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Abyss of time and space that separates him from these people, that leaves him from those who were the first inhabitants of the Brazilian coasts and of this vast American continent. His initial language is two-dimensional painting, acrylic on canvas, observing the forests that survive in the city. Licuris trunks, follaje, bamboo forests. Organicity and geometry in one vivid palette that longs to break barriers and move through spheres of other rhythms, to live other years. Vegetation is the theme constant for the artist and appears here as an element of reframing. Now introducing the human figure with calls protagonism, his paintings announce an anthropophagic act in which Finally, the meat returns to the forest and the forest returns to the flesh. Man and kill and El asesino and el hombre become part of the same body. If his relationship with history and memory is rigorous, José Ignacio seeks a dialogue that is sufficiently open to honor an existence and at the same time rematerialize other corsés. A Tupinambá leader, a Goitacá warrior, a Maya chac-mool. Any distance between them will no longer make sense.
Everyone inhabits José Ignacio's dream universe. That's how it is committed to the quest to establish a path that is capable of promoting, in painting, wood, stone and iron, the creation of a pantheon of men, women and deities that exist in these forests I belong, I belong and I belong.
Understandings of Awo Falokun Fatunmbi, in Ori: The Ifa Concept of the evolution of the land. by Ticiana Lamego

Matas Series

Figures Series

Sculptures Series

Wood, stone, iron. The raw material and the material of a sculptor.
ancestor of any architectural practice. But the architect, the sculptor and the artist do not remain alone in their element, they do not impose themselves on him, on the contrary: they enter into symbiosis with the material and they all transform into a single being, a single head, a single orí. Orí is a Yorùbá word. In the most literal sense it means calavera, but it also refers to a state of consciousness, a spirit that contains wisdom, knowledge, thoughts and emotions, a spirit that contains our destiny and our connection with the universe of all things*. El Orí Tupinambá is a unique being, the original stone head.
Stone found (and longed to be found) at the bottom of the sea. Newly immersed in this impossible dimension of an ancestral territory of a population across the entire continent. José Ignacio begins this artistic project based on reports from travelers from the 16th century, many of them who passed through these lands and who had close contact with these people. The artist drinks from this source with the pretext of establishing some new intimacy and confronting it as.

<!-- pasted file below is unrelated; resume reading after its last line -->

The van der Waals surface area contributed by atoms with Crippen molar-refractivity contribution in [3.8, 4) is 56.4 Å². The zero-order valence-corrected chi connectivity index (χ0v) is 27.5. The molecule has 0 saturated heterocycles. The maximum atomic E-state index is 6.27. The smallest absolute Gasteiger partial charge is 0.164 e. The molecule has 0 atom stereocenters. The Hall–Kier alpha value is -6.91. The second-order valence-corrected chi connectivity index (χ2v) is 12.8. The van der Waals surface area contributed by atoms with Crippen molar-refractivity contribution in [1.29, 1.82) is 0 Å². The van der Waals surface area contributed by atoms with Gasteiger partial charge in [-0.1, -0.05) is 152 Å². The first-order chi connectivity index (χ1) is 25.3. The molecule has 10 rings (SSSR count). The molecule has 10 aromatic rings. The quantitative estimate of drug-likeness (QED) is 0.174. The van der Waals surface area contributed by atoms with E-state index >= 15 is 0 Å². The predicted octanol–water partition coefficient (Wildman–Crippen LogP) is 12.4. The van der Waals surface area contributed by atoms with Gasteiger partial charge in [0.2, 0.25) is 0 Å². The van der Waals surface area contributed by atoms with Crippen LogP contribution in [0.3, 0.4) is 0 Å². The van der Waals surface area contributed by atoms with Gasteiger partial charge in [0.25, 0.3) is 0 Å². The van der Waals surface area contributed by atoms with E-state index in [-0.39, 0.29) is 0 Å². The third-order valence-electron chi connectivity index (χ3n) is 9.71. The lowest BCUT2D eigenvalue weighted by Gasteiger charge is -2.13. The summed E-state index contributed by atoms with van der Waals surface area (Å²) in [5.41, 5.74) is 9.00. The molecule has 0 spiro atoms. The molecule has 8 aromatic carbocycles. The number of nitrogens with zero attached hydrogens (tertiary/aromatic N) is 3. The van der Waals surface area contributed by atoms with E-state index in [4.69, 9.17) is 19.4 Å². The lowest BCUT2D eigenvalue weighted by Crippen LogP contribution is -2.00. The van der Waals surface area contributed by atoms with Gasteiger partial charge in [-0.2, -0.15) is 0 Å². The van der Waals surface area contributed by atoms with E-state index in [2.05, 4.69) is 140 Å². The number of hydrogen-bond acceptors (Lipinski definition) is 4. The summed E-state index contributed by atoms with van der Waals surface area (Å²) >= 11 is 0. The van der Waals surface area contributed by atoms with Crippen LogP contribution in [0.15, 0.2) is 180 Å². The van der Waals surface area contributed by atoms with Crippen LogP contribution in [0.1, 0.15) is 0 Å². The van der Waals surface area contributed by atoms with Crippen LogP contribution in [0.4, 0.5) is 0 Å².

by Ticiana Lamego.



Jose Ignacio Suarez Solis artist



Son of Cuban parents, José Ignacio Suarez Solis arrived in Rio de Janeiro during his childhood, settling in Bahia in 1974. Between 1987 and 1993 he studied in the United States, initially in New York and then on the West Coast, where he graduated with a B.A. Architecture from the University of Oregon. In Copenhagen (1990) he had contact with drawing and watercolor, starting to produce journals of sketches. He participated in his first exhibition in Oregon, in 1992. His first architectural project (1991) was the residence of the country, on the escarpment of Baía de Todos os Santos. In 1994, the artist settled on a coffee farm in Chapada Diamantina where he developed the practice of drawing and painting with greater regularity. A regular at Carybé's studio, he was influenced by sculptural practice involving the use of beaten iron. As an architect, José Ignacio was a project manager in the hotel sector, carrying out several transits throughout Latin America - which allowed him to improvement of his research and greater circulation of his work, integrating private collections spread across the places where he dwelt. In 2004 he did an artistic residency in Helsinki, Finland, redefining the use of your palette. Reinstalled in Salvador in 2018, the artist carries intellectual concerns that lead him between the affection for continental geography and the nostalgia for a destination. His investigations into the mythological imagery of indigenous matrices poetically translate into deities painted on canvas or sculpted in wood, stone and iron.

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